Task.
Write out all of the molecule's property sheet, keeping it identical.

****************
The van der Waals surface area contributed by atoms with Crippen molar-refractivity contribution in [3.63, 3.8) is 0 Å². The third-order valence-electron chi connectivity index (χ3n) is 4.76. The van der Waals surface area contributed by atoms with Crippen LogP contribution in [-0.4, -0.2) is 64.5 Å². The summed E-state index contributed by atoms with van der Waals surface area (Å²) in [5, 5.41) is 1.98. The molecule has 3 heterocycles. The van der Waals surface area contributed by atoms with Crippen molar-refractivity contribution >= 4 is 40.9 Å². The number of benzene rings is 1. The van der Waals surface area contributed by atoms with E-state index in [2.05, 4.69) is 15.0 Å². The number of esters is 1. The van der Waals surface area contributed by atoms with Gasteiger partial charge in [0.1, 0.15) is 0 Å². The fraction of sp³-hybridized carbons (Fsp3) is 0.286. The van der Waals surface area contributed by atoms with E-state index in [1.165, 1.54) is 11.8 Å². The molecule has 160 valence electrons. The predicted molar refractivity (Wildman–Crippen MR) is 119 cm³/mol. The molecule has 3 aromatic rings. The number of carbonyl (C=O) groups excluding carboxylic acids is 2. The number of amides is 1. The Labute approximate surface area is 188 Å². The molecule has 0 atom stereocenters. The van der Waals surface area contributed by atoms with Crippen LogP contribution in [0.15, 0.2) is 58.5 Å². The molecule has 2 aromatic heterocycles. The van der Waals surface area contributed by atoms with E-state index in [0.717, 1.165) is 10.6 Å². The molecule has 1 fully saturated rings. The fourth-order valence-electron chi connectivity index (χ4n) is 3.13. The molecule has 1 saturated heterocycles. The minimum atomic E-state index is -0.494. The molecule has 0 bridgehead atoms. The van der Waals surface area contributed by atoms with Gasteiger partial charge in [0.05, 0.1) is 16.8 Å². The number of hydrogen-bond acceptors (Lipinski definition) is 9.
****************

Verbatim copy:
The van der Waals surface area contributed by atoms with Crippen molar-refractivity contribution in [3.63, 3.8) is 0 Å². The third-order valence-electron chi connectivity index (χ3n) is 4.76. The van der Waals surface area contributed by atoms with Crippen LogP contribution in [-0.4, -0.2) is 64.5 Å². The summed E-state index contributed by atoms with van der Waals surface area (Å²) in [5, 5.41) is 1.98. The molecule has 3 heterocycles. The van der Waals surface area contributed by atoms with Crippen molar-refractivity contribution >= 4 is 40.9 Å². The number of benzene rings is 1. The van der Waals surface area contributed by atoms with E-state index in [2.05, 4.69) is 15.0 Å². The number of esters is 1. The van der Waals surface area contributed by atoms with Gasteiger partial charge in [0.1, 0.15) is 0 Å². The fraction of sp³-hybridized carbons (Fsp3) is 0.286. The van der Waals surface area contributed by atoms with E-state index in [1.165, 1.54) is 11.8 Å². The molecule has 160 valence electrons. The predicted molar refractivity (Wildman–Crippen MR) is 119 cm³/mol. The molecule has 3 aromatic rings. The number of carbonyl (C=O) groups excluding carboxylic acids is 2. The number of amides is 1. The Labute approximate surface area is 188 Å². The molecule has 0 atom stereocenters. The van der Waals surface area contributed by atoms with Crippen LogP contribution in [0.15, 0.2) is 58.5 Å². The molecule has 2 aromatic heterocycles. The van der Waals surface area contributed by atoms with E-state index in [0.717, 1.165) is 10.6 Å². The molecule has 1 fully saturated rings. The fourth-order valence-electron chi connectivity index (χ4n) is 3.13. The molecule has 1 saturated heterocycles. The minimum atomic E-state index is -0.494. The molecule has 0 bridgehead atoms. The van der Waals surface area contributed by atoms with Gasteiger partial charge in [0.05, 0.1) is 16.8 Å². The number of hydrogen-bond acceptors (Lipinski definition) is 9.